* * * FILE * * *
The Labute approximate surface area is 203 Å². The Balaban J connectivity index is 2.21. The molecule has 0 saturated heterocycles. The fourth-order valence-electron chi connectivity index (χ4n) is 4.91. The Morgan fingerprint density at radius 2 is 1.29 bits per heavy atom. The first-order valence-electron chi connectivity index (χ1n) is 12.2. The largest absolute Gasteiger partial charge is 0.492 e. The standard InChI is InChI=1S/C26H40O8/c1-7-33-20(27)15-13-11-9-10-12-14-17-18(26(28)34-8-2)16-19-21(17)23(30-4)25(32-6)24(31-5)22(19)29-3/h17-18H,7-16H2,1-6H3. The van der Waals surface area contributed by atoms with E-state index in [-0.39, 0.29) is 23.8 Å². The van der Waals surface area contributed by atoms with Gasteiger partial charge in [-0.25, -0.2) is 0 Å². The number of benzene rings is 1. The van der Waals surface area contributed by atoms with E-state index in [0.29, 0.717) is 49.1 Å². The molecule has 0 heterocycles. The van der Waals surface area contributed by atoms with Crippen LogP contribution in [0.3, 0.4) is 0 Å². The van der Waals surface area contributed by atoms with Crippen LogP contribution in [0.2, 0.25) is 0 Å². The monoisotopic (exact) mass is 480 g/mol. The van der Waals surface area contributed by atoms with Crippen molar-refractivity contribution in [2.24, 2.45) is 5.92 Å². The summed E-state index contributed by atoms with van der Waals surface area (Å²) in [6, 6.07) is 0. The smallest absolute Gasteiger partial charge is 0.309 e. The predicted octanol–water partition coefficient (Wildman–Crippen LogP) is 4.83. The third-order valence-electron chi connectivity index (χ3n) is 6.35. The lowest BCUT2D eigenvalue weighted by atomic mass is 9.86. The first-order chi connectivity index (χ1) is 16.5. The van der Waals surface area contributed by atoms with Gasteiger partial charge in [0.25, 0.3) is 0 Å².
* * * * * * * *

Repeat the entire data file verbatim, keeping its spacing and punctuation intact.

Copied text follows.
The Labute approximate surface area is 203 Å². The Balaban J connectivity index is 2.21. The molecule has 0 saturated heterocycles. The fourth-order valence-electron chi connectivity index (χ4n) is 4.91. The Morgan fingerprint density at radius 2 is 1.29 bits per heavy atom. The first-order valence-electron chi connectivity index (χ1n) is 12.2. The largest absolute Gasteiger partial charge is 0.492 e. The standard InChI is InChI=1S/C26H40O8/c1-7-33-20(27)15-13-11-9-10-12-14-17-18(26(28)34-8-2)16-19-21(17)23(30-4)25(32-6)24(31-5)22(19)29-3/h17-18H,7-16H2,1-6H3. The van der Waals surface area contributed by atoms with E-state index in [-0.39, 0.29) is 23.8 Å². The van der Waals surface area contributed by atoms with Gasteiger partial charge in [-0.25, -0.2) is 0 Å². The number of benzene rings is 1. The van der Waals surface area contributed by atoms with E-state index in [0.29, 0.717) is 49.1 Å². The molecule has 0 heterocycles. The van der Waals surface area contributed by atoms with Crippen LogP contribution in [0.3, 0.4) is 0 Å². The van der Waals surface area contributed by atoms with Crippen LogP contribution in [0.2, 0.25) is 0 Å². The monoisotopic (exact) mass is 480 g/mol. The van der Waals surface area contributed by atoms with Crippen molar-refractivity contribution in [2.24, 2.45) is 5.92 Å². The summed E-state index contributed by atoms with van der Waals surface area (Å²) in [6, 6.07) is 0. The smallest absolute Gasteiger partial charge is 0.309 e. The predicted octanol–water partition coefficient (Wildman–Crippen LogP) is 4.83. The third-order valence-electron chi connectivity index (χ3n) is 6.35. The lowest BCUT2D eigenvalue weighted by atomic mass is 9.86. The first-order chi connectivity index (χ1) is 16.5. The van der Waals surface area contributed by atoms with Gasteiger partial charge in [0.25, 0.3) is 0 Å².